CALGARY, Alberta (Reuters) - A Quebec man skiing in the back-country wilds of Banff National Park this week was the latest fatality in what has been an extraordinarily deadly start to the winter avalanche season in the mountains of Western Canada.
The 19-year-old man was skiing with a companion near Lake Louise, Alberta, on Monday when they triggered an avalanche. The man died while being airlifted to a hospital.
He was the fourth avalanche fatality in Western Canada in a two-day stretch and the 10th of the season, a tally experts say is unparalleled.
“It is unprecedented for this early in the year,” said Mary Clayton, spokeswoman for the Canadian Avalanche Centre. “It’s staggering.”
Among those killed was a 21-year-old Australian man who died on Sunday while snowboarding at a ski resort in southern British Columbia. That was the first avalanche death on an in-bounds area of a Canadian resort in 25 years, Clayton said.
Over the past 10 years, Western Canada has had an average of 14 avalanche deaths each winter. However, the early months of the season are usually more benign, with most of the fatalities occurring later in the winter, according to the Avalanche Centre.
The season became particularly vicious for back-country skiers and snowmobilers after a “Pineapple Express” -- warm, moisture-laden air from the Pacific Ocean -- pushed into the mountains of southern British Columbia, bringing rain that reached high altitudes and created a crust of ice.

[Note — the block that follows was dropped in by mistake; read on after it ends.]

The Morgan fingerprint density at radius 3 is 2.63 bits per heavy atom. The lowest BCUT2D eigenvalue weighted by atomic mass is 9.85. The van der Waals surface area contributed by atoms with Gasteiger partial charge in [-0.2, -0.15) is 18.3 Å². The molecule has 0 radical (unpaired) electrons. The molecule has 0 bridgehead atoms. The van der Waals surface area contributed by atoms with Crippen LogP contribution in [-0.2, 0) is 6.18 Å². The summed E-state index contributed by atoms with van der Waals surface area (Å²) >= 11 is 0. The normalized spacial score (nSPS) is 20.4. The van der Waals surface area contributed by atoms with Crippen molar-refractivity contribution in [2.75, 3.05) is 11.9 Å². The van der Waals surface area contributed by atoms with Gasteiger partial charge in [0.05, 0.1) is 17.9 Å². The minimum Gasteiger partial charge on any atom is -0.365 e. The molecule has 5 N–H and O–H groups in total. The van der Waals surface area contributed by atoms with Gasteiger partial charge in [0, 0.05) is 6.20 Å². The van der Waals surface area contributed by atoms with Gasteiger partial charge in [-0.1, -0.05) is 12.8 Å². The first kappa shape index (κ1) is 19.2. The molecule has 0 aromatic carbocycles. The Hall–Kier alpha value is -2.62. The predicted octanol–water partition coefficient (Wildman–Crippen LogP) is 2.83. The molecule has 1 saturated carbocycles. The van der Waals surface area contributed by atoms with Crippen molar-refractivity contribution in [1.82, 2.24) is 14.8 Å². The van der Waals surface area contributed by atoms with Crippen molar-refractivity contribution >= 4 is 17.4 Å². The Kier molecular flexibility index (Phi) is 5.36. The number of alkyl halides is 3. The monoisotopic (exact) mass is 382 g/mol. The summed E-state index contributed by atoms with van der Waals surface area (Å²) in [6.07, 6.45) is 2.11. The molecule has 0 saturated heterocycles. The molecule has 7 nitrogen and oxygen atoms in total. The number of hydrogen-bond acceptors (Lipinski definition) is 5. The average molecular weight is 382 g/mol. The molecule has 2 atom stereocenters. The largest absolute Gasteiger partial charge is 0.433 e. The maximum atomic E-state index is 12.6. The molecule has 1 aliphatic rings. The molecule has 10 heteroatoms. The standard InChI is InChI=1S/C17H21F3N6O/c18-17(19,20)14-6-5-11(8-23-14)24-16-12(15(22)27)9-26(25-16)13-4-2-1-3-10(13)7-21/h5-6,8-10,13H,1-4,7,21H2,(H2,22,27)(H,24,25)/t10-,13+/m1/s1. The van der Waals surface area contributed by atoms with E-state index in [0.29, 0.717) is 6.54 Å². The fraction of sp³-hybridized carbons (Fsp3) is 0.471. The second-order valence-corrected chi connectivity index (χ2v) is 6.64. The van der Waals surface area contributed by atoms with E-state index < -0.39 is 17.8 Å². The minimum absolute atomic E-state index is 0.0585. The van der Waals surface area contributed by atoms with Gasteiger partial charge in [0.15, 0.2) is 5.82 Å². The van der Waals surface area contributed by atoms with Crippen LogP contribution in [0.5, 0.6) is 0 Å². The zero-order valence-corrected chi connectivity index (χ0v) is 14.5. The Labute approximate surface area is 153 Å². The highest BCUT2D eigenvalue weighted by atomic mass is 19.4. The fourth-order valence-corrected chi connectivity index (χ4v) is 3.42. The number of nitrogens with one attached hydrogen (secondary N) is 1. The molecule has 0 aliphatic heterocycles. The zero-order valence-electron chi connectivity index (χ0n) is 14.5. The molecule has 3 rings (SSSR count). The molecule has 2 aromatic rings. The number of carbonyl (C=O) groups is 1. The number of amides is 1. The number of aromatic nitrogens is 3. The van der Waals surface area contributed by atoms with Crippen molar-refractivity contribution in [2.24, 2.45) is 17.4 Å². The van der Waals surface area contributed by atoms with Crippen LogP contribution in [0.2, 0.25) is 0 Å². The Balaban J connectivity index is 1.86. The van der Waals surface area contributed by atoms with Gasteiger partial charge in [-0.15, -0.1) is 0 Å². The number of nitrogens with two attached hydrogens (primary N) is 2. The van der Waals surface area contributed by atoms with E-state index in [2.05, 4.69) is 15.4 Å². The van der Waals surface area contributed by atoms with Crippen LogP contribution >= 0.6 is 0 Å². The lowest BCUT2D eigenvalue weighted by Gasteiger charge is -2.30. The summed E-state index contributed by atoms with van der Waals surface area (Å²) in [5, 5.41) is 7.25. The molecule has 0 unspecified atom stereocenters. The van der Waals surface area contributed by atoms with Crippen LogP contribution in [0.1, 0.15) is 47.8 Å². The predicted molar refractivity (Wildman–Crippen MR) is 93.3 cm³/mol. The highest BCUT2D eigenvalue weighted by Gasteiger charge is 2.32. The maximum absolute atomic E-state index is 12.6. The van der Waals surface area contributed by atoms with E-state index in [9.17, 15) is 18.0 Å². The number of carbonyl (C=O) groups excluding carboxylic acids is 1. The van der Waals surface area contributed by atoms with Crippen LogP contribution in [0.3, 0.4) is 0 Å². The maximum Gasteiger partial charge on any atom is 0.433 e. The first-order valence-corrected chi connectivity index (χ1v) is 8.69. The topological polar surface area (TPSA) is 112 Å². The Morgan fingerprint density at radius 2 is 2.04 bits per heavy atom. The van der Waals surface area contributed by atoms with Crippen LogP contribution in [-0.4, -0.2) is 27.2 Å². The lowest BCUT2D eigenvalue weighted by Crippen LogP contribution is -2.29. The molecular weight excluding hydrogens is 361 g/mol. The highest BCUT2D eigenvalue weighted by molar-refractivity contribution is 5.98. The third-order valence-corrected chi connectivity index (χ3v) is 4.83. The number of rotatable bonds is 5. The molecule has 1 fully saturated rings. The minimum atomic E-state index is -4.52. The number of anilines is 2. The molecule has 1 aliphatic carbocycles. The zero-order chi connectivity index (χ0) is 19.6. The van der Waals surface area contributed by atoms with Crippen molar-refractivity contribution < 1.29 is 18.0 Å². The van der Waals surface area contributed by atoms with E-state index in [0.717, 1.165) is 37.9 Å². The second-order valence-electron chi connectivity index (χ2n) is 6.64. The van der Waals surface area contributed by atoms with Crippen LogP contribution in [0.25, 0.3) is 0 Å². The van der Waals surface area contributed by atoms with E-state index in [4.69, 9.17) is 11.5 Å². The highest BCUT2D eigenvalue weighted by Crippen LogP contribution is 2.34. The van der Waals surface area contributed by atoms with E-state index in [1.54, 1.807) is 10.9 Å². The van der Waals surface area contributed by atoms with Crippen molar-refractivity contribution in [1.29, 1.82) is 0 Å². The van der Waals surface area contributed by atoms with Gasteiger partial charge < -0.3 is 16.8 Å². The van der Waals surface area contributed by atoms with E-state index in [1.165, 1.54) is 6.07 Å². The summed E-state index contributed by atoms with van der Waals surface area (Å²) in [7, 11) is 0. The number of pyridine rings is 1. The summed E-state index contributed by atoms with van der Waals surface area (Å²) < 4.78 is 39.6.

That ice now has a layer of granular snow on top of it that is covered with a meter (3 feet) or more of lighter snow that is prone to slipping.
“It’s weak and it’s deep,” Clayton said. “Maybe a number of people could ski on it until someone hits a sweet spot and it goes.”
In the vast back country of Banff National Park, popular with international tourists and day trippers from booming Calgary, Alberta, the avalanche risk is rated “considerable.”
“Conditions in the park are touchy right now,” said Grant Statham, a mountain risk specialist at Parks Canada. “But they are not as bad as they can get.”
Statham said Banff has been experiencing what he called a typical year for avalanche risk, but this has followed several years of good conditions.
“People with just a few years under their belt may not have seen conditions like we have this year, even though we consider this quite normal,” he said.
Police in the ski resort of Whistler, British Columbia, are weighing criminal negligence charges against a snowboarder injured on New Year’s Day, when an avalanche swept him and another man off a 50-meter cliff. The other man died.
The men ignored warning signs and went into an area that is permanently off-limits to skiing because of its danger.
Clayton said the record for Canadian avalanche deaths was set in March 1910, when 58 railway workers attempting to clear snow off a track in Rogers Pass, British Columbia, were buried in a slide.
The worst recent winter was 2002-03, when 29 were killed in avalanches, including seven teenagers from Calgary who were on a school ski trip to a national park in British Columbia when they were buried by a snow slide.
Additional reporting by Allan Dowd; Editing by Peter Galloway